Bluff and deception in Blues

The Longbanded Silverline (Spindasis lohita), Family Lycaenidae, is a beautiful insect with a remarkable structure – a tail, or ‘false head’ – at the end of its hind wing. There is a bright orange tornal patch – the tornus is the posterior corner of the butterfly wing – on both sides of the wing. There is also a…

Old blue eyes!

The Dusky Diadem [Ethope himachala (Moore, 1857)] is a fairly common species in upland regions of northeastern India, for example in provinces such as Arunachul Pradesh, Meghalaya and Nagaland (1).  It has a Himalayan distribution which stretches from Sikkim, through NE India and Myanmar, down into northern Thailand.  It typically occupies evergreen forest, where it…

Speckled, but inclined to vary!

Speckled Wood butterflies, Pararge aegeria, come in a variety of shapes and colours.  Perhaps the most interesting thing about this species, is that it varies along a huge gradient (called a cline) from north to south, in Europe.  In northern Europe (including parts of the UK), there is a darker subspecies (called P. a. tircis) whilst in southern…

An endemic egg-fly from Sulawesi

I chased this butterfly for quite a while before it settled down on a leaf and let me take a photograph!  I did not know what it was at the time, but subsequently discovered that it is a species which is endemic to Sulawesi called Hypolimnas diomea Hewitson, 1861.  William C. Hewitson being the gentleman who…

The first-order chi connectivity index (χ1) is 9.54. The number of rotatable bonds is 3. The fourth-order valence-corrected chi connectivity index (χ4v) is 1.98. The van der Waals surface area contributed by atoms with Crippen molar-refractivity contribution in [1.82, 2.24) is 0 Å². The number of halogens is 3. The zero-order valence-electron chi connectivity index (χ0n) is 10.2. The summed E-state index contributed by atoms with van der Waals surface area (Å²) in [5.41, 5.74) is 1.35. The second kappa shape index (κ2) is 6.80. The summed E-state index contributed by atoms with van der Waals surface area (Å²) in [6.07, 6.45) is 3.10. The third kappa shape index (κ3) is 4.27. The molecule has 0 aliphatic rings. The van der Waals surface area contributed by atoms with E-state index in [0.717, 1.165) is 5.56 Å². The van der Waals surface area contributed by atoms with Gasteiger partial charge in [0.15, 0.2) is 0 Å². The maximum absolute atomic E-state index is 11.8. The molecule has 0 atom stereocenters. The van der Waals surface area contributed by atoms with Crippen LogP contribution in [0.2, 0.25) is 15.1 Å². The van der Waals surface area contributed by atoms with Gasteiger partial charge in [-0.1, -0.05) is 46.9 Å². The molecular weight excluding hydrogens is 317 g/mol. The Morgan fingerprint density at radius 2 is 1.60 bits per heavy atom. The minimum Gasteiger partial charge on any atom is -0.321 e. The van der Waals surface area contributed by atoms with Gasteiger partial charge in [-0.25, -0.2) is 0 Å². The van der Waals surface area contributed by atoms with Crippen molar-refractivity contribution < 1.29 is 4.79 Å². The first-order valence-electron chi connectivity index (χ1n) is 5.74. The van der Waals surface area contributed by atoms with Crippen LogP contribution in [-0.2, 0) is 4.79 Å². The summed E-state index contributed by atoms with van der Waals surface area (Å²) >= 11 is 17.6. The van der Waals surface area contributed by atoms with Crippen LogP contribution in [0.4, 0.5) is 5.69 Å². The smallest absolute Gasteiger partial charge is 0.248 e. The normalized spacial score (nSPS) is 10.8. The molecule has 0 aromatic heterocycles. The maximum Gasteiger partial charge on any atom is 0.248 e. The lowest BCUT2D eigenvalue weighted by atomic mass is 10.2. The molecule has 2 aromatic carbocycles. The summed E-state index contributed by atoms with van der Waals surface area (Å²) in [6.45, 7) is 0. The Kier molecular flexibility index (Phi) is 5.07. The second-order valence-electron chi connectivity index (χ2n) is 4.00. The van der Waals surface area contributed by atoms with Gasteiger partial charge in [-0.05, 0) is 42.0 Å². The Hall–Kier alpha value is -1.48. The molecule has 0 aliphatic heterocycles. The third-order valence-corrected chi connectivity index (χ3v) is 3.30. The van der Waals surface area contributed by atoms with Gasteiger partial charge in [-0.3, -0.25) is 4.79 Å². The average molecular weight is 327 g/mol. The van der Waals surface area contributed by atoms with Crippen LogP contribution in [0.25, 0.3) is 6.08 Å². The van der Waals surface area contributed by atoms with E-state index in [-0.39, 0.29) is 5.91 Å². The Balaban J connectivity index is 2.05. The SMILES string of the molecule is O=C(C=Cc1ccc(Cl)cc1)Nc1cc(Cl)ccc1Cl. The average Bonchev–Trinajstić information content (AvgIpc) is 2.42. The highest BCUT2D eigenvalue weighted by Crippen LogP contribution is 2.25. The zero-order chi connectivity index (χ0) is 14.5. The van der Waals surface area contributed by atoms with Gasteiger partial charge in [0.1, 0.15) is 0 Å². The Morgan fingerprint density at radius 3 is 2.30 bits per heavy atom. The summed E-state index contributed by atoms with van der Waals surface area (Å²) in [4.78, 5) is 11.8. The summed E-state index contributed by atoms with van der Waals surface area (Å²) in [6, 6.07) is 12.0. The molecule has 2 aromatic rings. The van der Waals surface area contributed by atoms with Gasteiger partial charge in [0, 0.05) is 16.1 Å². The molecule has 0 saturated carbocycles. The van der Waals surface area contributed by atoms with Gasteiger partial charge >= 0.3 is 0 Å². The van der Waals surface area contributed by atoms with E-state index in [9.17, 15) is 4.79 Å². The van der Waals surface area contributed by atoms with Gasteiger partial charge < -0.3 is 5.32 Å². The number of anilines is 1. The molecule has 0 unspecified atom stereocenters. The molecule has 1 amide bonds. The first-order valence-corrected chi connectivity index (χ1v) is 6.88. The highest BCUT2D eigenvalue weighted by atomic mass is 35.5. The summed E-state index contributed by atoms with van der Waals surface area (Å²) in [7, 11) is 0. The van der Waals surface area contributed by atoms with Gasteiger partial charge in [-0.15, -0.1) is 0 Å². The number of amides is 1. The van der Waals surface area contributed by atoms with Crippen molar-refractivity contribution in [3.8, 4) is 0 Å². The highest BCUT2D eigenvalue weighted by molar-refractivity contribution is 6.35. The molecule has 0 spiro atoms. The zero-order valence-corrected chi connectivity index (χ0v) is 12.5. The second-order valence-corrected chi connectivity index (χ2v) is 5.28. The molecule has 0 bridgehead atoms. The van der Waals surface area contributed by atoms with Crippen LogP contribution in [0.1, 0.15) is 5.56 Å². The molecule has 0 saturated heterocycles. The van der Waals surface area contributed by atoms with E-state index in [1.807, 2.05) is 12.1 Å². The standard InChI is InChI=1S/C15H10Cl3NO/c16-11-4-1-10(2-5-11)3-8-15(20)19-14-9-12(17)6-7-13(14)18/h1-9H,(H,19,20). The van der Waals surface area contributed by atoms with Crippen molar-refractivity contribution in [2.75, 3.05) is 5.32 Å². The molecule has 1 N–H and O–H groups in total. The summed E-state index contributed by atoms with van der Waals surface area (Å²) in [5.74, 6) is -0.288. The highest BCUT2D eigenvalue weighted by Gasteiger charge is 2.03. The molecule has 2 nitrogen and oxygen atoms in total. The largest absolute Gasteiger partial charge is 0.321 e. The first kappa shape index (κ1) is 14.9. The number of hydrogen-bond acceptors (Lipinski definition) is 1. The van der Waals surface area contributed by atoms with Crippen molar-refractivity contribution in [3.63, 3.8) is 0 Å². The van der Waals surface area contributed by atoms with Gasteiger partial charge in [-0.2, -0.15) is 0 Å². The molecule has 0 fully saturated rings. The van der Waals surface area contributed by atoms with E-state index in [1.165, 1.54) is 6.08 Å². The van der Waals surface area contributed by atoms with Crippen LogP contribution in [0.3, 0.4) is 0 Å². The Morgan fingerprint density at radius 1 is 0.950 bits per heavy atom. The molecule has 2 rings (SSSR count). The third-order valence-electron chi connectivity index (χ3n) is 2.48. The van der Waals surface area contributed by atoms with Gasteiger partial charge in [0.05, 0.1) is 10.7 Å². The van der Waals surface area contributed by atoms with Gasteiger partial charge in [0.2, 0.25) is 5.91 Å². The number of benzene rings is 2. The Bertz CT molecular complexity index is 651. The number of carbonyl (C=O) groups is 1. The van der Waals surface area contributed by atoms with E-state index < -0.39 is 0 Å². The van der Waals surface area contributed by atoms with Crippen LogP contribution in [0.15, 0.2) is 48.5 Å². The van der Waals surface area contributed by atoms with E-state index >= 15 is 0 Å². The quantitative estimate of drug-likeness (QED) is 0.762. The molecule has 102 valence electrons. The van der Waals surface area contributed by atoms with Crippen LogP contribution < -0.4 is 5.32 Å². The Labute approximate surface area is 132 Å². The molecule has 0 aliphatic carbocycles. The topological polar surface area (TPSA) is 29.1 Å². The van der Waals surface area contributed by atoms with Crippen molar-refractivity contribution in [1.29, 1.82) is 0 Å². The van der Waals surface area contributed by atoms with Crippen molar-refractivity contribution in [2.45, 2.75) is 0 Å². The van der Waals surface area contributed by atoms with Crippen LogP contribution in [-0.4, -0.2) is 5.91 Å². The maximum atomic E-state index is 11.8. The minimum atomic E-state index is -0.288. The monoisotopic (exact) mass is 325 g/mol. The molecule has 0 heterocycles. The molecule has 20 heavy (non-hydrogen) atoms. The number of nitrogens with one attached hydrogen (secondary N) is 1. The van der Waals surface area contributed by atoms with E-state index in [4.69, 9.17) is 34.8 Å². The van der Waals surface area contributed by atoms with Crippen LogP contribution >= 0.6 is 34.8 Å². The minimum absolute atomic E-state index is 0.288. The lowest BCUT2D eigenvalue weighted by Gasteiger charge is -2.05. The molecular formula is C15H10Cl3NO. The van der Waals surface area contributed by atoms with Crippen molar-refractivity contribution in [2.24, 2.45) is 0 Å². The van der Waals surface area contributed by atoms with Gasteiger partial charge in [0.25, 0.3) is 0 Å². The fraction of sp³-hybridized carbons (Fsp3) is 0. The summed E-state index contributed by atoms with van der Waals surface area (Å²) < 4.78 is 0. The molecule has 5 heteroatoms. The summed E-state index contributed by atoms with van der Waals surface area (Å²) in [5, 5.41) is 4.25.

Chiang Dao Mountain

Doi (meaning mountain) Chiang Dao is the third highest mountain in Thailand, at 2,195 metres above sea level. It is one of the most beautiful in my opinion and the limestone massif can be seen in splendid profile from the road which runs north from Chiang Mai to the town of Chiang Dao.  There are…

Don’t eat me: I’m poisonous!

Some of the most beautiful colour patterns in nature are in fact, warnings. The yellow and black colouration of the wasp is a classic example. Another appealing combination of colours to our eyes, is black and red. These so-called, aposematic colourations are screaming out to would-be predators, saying watch out, I am poisonous! You will not…

Camouflage – in whose eyes?

When we look at beautifully camouflaged insects, such as certain butterfly species which look so much like the leaves or vegetation of their environment, we sometimes forget that they are not camouflaged for our eyes, but for those of their would be predators, which might have better eyes than us (like a hawk or owl).…